Shirky also brought up a very intriguing perspective. Formerly, occupied by TV media, we now are experiencing cognitive surplus. Due to widen availabilities of media access, we voluntarily consume, produce, and share contents based on our choices of media channels. Users may create contents motivated by fame, fortune, fun, and fulfillment (Blank & Reisforf 2012), or they simply want to connect with other likeminded people, enact the self, or express their struggling(Correa & Jeong, 2011). On the other hand, users just want to have fun by sharing their thoughts.

Nevertheless, I still have a doubt that we have already witnessed the full potential of new media. Many people are using it for different purposes, and even different races have dissimilar perspectives and usages of new media (Correa & Jeong, 2011). Still, new media appear to be for young people currently, and some level of technical knowledge was surely a factor to encourage active usage of new media, despite the presence of privacy concerns (Blank & Reisdorf, 2012). The role of technology is one of critical factors to define new media. Our urge to communicate with others was never a new concept. We now can actualize our impulse in a bigger scale because of Internet and new media technology. Even the concept of interactivity is transforming because interactivity embedded user interfaces are facilitating our urge to communicate. We no longer need to sit straight in front of Desktop PC. Couch-potato is no longer exclusively implying a lazy TV addict. Thanks to Tablet and voice-oriented software (Siri and Dragon), any brilliant mind can exert their creativity wherever they want. Still, it is not clear how new media would evolve or even where it would lead us. Nevertheless, I seriously doubt that new media is a fad because, regardless what applications and platforms dominates today, as long as whatever new platforms can mimic the dynamics of our natural communication, the idea of web 2.0 will stand strong!!


New media + Civic engagement

Empowered by communication technology in the age of digital contents, the communication media reach has been expanded ever before. The emergence of new communication methods concurrently influence the culture and technology of the network society, creating what the author called, “mass-self-communication”.  Consequently, the birth of “active audience” was inevitable (Castells, 2007).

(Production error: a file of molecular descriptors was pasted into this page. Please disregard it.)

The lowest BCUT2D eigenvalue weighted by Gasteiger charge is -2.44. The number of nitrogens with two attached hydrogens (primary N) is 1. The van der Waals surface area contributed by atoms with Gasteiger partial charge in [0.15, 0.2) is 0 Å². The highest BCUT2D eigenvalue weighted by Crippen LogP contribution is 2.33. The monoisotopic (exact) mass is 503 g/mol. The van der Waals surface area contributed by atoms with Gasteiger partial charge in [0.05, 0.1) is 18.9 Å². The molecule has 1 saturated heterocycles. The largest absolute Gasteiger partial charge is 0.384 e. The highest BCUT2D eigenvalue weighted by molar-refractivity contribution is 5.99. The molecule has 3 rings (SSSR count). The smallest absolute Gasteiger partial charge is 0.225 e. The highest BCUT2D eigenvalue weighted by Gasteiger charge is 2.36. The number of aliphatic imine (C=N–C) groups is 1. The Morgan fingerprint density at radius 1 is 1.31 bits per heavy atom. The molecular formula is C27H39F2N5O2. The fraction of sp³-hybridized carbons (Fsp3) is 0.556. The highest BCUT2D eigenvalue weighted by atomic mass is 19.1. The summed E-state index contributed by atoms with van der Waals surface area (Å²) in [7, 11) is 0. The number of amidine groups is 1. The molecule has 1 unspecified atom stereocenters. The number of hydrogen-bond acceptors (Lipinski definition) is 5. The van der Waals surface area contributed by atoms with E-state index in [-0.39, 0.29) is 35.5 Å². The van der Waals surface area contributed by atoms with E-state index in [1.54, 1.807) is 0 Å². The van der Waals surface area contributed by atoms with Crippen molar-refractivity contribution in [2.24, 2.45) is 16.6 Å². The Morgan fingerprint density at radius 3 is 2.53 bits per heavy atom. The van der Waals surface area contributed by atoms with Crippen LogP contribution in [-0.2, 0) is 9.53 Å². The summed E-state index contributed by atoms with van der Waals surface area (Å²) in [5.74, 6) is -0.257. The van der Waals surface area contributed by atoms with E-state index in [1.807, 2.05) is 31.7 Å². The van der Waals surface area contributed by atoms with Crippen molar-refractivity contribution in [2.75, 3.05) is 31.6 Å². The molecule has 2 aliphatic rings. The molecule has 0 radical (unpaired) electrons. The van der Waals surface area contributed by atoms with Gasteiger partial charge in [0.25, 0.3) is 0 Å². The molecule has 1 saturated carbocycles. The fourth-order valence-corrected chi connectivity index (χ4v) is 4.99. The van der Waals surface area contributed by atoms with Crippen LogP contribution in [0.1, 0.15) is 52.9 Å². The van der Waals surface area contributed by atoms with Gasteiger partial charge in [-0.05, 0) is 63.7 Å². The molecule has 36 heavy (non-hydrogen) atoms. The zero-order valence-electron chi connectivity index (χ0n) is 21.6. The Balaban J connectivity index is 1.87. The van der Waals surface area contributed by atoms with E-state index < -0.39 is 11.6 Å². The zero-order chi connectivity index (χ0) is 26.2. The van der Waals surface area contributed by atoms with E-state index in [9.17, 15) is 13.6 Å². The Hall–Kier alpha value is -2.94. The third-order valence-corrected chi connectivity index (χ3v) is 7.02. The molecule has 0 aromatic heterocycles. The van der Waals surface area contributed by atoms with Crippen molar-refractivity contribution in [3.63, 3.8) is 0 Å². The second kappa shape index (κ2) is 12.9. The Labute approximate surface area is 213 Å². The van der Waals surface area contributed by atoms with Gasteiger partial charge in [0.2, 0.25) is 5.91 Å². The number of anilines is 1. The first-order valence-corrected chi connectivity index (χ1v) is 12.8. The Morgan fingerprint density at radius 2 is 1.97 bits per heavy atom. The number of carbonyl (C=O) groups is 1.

The intriguing aspect is that the author posits a noncompeting relationship between mass-self communication and conventional media because new media can facilitate content distribution of conventional media and generate additional traffic for the contents. Nevertheless, it is rather a narrow-scoped idea because it assumes user-generated contents are inherently inferior.

Wilson (2011) introduced an intriguing concept, a fragmented heterogeneity. While network society increases information dispersion and user-content creations, we cannot assume that the audience base for certain information expands because each audience only accommodates their highly personalized preferences with customized media channels. Although the size of pie got bigger, media channels may only be able to grasp smaller piece of the pie of audience for their media content consumption. Previously, mass media news was the primary source of information. Whatever contents came out of TV news and reputable newspapers were considered to the truth. However, due to more active and fragmented audience, they no longer accept mass media contents blindly.

While new media can disburse information in a global scope, reach a bigger audience base, and accommodate highly personalized preferences, it may not function as it is speculated, or it is simply, “not there yet”. Loveland and Popescu (2011) investigated the occurrences of political deliberation in the online environment. Although similar political deliberation could occur in the online setting, they found that the deliberation qualities of online interactions were debatable. Given the lack of interactive communication and reciprocal norms of discussion, the authors speculated that anonymity of online communication and immediacy of communication might be in blame for hindering face-to-face like deliberation process. Nevertheless, while I succinctly agree with the authors’ attempt to quantify research question, the study did not account for indirect effect of online forum. As much as people define their political views from deliberation, they can also shape their views progressively via passive evaluation of others’ views. While active participation is not necessarily a critical indicator of deliberation, the whole premise of the study assumes that active, interactive, and reciprocal participations in organized manners are antecedents for optimal deliberations.